nhy3888
2014-01-17, 08:18 PM
The work really does stand for itself at the end of the day and if you're defending Lost Girls you're on a very different footing from someone defending Spotlight: Arcee. Using a TFW2005 poster's words.

Yep, the defenses of their work were poles apart. It makes Furman's response all the more laughable really.

people of my age were very firmly instructed that invoking these divides was no way to behave and was actively despicable. When I hear my British friends using very similar language to describe other classes as I am accustomed to hearing South Africans describe other races I perform no shortage of spit-takes.

For me it's more of a nagging thought in my mind that chimes in unvited on occasion, something I would never give voice to as I agree it's offensive. Extremely so in some cases. I think for me when I feel utterly out of place I'm weak minded enough to let paranoia take hold and my self confidence takes a nose dive. I could be confusing class with general feeling of inadequacy though, teamed with general PhD misery ha!

I suppose the debate on class overlaps somewhat with that of poverty and the plight of the working or non-working poor, but what is dogma and what is fact I couldn't say.

Terome
2014-01-17, 08:32 PM
Yep, the defenses of their work were poles apart. It makes Furman's response all the more laughable really.


I would be pleased though if Furman were to now come out swinging that Morrison announced working on Zoids shortly after he began making headway on Transformers.


For me it's more of a nagging thought in my mind that chimes in unvited on occasion, something I would never give voice to as I agree it's offensive. Extremely so in some cases. I think for me when I feel utterly out of place I'm weak minded enough to let paranoia take hold and my self confidence takes a nose dive. I could be confusing class with general feeling of inadequacy though, teamed with general PhD misery ha!


I think that probably is an accurate description of the plight of all citizens on some level.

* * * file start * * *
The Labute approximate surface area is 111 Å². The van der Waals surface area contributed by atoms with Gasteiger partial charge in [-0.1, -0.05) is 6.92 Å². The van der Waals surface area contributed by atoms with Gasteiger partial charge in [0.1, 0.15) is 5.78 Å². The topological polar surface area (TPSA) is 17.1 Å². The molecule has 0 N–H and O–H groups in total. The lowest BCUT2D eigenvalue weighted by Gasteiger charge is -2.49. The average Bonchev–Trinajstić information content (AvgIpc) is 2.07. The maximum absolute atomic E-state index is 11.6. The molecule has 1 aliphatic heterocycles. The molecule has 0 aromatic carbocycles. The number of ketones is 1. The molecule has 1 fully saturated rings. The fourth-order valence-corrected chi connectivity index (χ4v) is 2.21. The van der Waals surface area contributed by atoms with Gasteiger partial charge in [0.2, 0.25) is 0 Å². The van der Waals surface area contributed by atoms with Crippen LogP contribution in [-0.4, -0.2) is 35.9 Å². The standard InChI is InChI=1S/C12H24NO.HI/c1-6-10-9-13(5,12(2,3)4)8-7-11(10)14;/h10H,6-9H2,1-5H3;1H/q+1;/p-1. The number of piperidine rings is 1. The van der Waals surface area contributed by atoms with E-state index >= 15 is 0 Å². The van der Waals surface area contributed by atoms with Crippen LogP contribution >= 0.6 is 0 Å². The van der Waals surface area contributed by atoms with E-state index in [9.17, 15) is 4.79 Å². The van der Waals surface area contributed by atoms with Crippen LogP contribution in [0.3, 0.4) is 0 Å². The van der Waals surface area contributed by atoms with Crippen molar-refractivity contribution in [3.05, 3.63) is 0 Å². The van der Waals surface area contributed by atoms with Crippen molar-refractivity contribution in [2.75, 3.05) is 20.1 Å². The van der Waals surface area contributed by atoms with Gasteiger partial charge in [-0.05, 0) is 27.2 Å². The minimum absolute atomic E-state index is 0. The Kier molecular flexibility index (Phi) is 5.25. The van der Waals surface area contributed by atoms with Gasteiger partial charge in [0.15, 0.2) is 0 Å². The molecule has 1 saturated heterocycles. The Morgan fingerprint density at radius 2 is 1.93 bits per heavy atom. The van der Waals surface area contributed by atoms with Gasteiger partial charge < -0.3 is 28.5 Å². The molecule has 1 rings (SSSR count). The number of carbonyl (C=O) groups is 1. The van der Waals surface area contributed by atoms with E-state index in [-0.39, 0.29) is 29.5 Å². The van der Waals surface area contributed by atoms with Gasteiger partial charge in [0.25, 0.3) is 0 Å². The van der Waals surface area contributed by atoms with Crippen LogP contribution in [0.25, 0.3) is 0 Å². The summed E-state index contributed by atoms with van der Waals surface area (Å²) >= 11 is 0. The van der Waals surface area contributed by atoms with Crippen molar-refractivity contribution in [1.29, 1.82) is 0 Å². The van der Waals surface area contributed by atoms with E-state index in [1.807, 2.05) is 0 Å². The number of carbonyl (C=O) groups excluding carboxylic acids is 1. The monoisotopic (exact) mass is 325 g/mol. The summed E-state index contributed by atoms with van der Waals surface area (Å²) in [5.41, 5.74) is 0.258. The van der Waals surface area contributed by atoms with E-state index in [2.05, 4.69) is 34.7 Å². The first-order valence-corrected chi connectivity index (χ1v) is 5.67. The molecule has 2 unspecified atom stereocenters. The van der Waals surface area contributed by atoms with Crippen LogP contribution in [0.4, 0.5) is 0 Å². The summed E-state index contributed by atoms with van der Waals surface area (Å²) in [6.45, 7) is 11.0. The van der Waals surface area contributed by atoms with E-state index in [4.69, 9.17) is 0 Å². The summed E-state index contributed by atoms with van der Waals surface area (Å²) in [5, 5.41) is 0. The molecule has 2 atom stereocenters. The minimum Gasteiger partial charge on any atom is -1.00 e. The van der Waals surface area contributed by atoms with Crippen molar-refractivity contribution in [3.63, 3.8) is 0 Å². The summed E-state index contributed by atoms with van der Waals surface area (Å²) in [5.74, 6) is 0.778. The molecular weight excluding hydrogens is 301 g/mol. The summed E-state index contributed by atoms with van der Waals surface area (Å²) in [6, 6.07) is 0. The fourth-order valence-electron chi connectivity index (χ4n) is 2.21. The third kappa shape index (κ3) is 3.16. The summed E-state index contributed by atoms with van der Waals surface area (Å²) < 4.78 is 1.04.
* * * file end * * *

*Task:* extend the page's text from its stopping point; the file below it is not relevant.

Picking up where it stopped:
I'm facing down some PhD application deadlines this week and I can't say that anyone is selling it to me as a great way to spend four years. I might get back to the cartoons instead as no one sends me fan mail or money for being a student. What's your field?

inflatable dalek
2014-01-17, 09:06 PM
I am probably revealing myself to be a cultural ignoramus, but I don't really know enough about Morrison to comment on the pluses and negatives of both himself as a person and as a writer (though he did reveal the Cybermen were the Voord all along, which surely wins some sort of points...)

As far as Moore goes, my long standing issue with him is that he'll happily take out of copyright characters created by other people and do what the hell he likes with them, safe in the knowledge the original creator is long dead and will never object (though the more recent League stuff has moved into characters who are both still in copyright and have creators still alive. It's rather sweet he'll go "No, honestly, it's not Harry Potter" but at the same time basically admit Bond is in it. Does he not realise how litigious the Bond copyright holders are? They successfully stopped any repeats in the US of a DS9 episode just because of the name "Dr. Noah..."), but if anyone does the same with any character he has created- be it film adaptations or sequel comics- he screams blue murder. That's a huge double standard.